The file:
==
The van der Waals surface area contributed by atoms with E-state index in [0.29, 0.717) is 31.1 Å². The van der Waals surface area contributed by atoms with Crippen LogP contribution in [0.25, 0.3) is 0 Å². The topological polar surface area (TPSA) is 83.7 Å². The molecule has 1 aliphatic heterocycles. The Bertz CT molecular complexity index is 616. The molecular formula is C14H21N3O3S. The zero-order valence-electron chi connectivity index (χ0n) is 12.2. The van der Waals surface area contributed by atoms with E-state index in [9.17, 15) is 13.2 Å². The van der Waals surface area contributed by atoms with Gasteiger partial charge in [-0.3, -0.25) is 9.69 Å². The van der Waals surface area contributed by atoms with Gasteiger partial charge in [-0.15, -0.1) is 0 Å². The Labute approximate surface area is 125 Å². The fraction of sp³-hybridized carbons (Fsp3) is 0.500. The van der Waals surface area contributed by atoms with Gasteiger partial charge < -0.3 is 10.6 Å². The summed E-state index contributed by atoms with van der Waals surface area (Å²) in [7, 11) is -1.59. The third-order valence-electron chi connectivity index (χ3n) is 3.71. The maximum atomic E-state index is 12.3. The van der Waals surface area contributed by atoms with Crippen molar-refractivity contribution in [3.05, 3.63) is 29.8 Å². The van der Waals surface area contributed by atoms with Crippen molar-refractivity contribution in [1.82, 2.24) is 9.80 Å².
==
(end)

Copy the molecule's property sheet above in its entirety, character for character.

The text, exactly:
The van der Waals surface area contributed by atoms with E-state index in [0.29, 0.717) is 31.1 Å². The van der Waals surface area contributed by atoms with Crippen LogP contribution in [0.25, 0.3) is 0 Å². The topological polar surface area (TPSA) is 83.7 Å². The molecule has 1 aliphatic heterocycles. The Bertz CT molecular complexity index is 616. The molecular formula is C14H21N3O3S. The zero-order valence-electron chi connectivity index (χ0n) is 12.2. The van der Waals surface area contributed by atoms with E-state index in [9.17, 15) is 13.2 Å². The van der Waals surface area contributed by atoms with Gasteiger partial charge in [-0.3, -0.25) is 9.69 Å². The van der Waals surface area contributed by atoms with Gasteiger partial charge in [-0.15, -0.1) is 0 Å². The Labute approximate surface area is 125 Å². The fraction of sp³-hybridized carbons (Fsp3) is 0.500. The van der Waals surface area contributed by atoms with Gasteiger partial charge < -0.3 is 10.6 Å². The summed E-state index contributed by atoms with van der Waals surface area (Å²) in [7, 11) is -1.59. The third-order valence-electron chi connectivity index (χ3n) is 3.71. The maximum atomic E-state index is 12.3. The van der Waals surface area contributed by atoms with Crippen molar-refractivity contribution in [3.05, 3.63) is 29.8 Å². The van der Waals surface area contributed by atoms with Crippen molar-refractivity contribution in [1.82, 2.24) is 9.80 Å².